Meanwhile as one rig is preparing to depart Falklands waters another is arriving. The Ocean Rig rig, Leiv Eiriksson left the Arctic at the beginning of December and set off for the Falklands where it is due to drill a couple of wells for Borders and Southern. The offshore press has also reported that the rig will be supported by the Sartor standby vessel Ocean Prince and the PSVs Toisa Sonata and Toisa Intrepid. Of course the Leiv Eiriksson is a DP rig and therefore does not need any anchor-handlers to put it on location.


                                 The Toisa Intrepid                          The Ocean Prince


Sadly yet another jack-up has sunk under tow. On 18th December in the Sea of Okhotsk the Kolskaya began to take on water and sank in adverse weather. Only 14 of the 67 people who were on board were saved. The rig was owned by the Russian company Arktikmor Neftegaz Razvedka (AMNGR) and was built in 1985 at Rauma Repola in Helsinki. The company owns another jack-up, a drill ship, a diving ship and four AHTS one of which is the Aldoma.

There is currently limited information available in English about what happened, but at the very least the weather got up unexpectedly, the rig started to take on water and unexpectedly took on a list and then sank. It appeared that to start with the  crew assembled in two groups and waited expectantly for helicopters to evacuate them. Then they were told that there would be no helicopters, but did not have time to get in the lifeboats before the rig heeled over and dumped them all in the water. An investigation is apparently taking place.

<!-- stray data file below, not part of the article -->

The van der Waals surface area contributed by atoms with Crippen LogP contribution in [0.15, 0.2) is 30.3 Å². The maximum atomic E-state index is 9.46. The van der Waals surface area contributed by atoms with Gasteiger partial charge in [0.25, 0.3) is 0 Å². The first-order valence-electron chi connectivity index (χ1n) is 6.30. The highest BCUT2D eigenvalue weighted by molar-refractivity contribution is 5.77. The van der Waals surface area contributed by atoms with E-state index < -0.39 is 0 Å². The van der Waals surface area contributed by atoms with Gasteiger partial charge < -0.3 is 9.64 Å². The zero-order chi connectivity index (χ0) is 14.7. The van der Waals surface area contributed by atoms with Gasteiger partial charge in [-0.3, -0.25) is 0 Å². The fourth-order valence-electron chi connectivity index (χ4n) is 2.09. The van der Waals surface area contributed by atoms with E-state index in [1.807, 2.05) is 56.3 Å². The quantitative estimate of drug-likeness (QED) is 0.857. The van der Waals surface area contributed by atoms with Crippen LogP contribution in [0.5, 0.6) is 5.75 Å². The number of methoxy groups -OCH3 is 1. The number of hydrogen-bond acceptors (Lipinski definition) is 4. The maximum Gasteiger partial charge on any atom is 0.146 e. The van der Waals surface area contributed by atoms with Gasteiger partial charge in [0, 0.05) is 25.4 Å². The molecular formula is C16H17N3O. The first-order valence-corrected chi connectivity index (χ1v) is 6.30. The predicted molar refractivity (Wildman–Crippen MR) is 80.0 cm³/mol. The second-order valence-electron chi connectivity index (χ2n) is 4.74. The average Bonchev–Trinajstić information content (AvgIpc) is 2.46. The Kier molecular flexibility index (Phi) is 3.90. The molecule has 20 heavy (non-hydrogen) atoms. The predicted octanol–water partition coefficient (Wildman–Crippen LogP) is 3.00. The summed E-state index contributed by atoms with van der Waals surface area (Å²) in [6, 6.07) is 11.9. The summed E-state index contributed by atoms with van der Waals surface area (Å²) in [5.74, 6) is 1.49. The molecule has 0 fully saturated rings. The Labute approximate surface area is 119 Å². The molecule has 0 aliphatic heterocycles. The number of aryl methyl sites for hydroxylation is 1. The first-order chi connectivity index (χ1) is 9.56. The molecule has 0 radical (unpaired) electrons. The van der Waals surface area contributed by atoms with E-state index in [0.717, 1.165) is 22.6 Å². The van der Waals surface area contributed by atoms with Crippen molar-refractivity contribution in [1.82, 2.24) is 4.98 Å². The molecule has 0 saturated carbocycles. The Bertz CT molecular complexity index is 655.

This is just the latest of a long list of jack-up losses, and if one looks through the building list for Le Tourneau you can see that about 40% of all the rigs built by the company have sunk. Usually this things have very little freeboard when under tow, and so it does not take really rough weather for waves to start to mount the deck. Then, unless all the stuff on deck has been really well secured , containers will start to move about and knock the tops off ventilators. At times the seas will prise the hatch covers off the preload tanks and they will start to fill up with water. After that it is just a matter of time. Because of these problems it used to be accepted practice for lifeboats to be removed from the davits and secured on deck - what! I hear you say. Yes it's true. Also it is recommended that the number of crew on board be minimised during moves, usually to the number which can be fitted into one helicopter. However, this gives everyone problems and anyway if all the crew are kept on board they can be doing maintenance while the rig is on passage.